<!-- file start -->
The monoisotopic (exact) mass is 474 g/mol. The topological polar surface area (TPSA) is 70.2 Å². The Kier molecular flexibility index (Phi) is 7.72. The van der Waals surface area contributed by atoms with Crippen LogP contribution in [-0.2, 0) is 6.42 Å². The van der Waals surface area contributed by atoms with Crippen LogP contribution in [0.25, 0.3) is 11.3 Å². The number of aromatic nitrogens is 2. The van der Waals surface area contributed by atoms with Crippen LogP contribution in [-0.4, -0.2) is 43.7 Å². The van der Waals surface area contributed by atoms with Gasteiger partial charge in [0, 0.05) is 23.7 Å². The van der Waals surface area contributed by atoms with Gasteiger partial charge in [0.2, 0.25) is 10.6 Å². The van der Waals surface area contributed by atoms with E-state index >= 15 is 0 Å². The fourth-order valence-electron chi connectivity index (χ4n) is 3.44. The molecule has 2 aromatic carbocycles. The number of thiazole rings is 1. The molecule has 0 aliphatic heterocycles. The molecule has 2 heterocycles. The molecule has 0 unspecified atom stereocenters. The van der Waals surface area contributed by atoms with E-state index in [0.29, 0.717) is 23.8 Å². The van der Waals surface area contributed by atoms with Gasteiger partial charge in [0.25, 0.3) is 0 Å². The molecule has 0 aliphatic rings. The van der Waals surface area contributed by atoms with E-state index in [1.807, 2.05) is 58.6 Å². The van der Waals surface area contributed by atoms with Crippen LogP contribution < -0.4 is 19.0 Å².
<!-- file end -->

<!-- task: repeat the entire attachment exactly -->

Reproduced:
The monoisotopic (exact) mass is 474 g/mol. The topological polar surface area (TPSA) is 70.2 Å². The Kier molecular flexibility index (Phi) is 7.72. The van der Waals surface area contributed by atoms with Crippen LogP contribution in [-0.2, 0) is 6.42 Å². The van der Waals surface area contributed by atoms with Crippen LogP contribution in [0.25, 0.3) is 11.3 Å². The number of aromatic nitrogens is 2. The van der Waals surface area contributed by atoms with Crippen LogP contribution in [-0.4, -0.2) is 43.7 Å². The van der Waals surface area contributed by atoms with Gasteiger partial charge in [0, 0.05) is 23.7 Å². The van der Waals surface area contributed by atoms with Gasteiger partial charge in [0.2, 0.25) is 10.6 Å². The van der Waals surface area contributed by atoms with E-state index >= 15 is 0 Å². The fourth-order valence-electron chi connectivity index (χ4n) is 3.44. The molecule has 2 aromatic carbocycles. The number of thiazole rings is 1. The molecule has 0 aliphatic heterocycles. The molecule has 2 heterocycles. The molecule has 0 unspecified atom stereocenters. The van der Waals surface area contributed by atoms with E-state index in [0.29, 0.717) is 23.8 Å². The van der Waals surface area contributed by atoms with Gasteiger partial charge in [0.25, 0.3) is 0 Å². The molecule has 0 aliphatic rings. The van der Waals surface area contributed by atoms with E-state index in [1.807, 2.05) is 58.6 Å². The van der Waals surface area contributed by atoms with Crippen LogP contribution < -0.4 is 19.0 Å².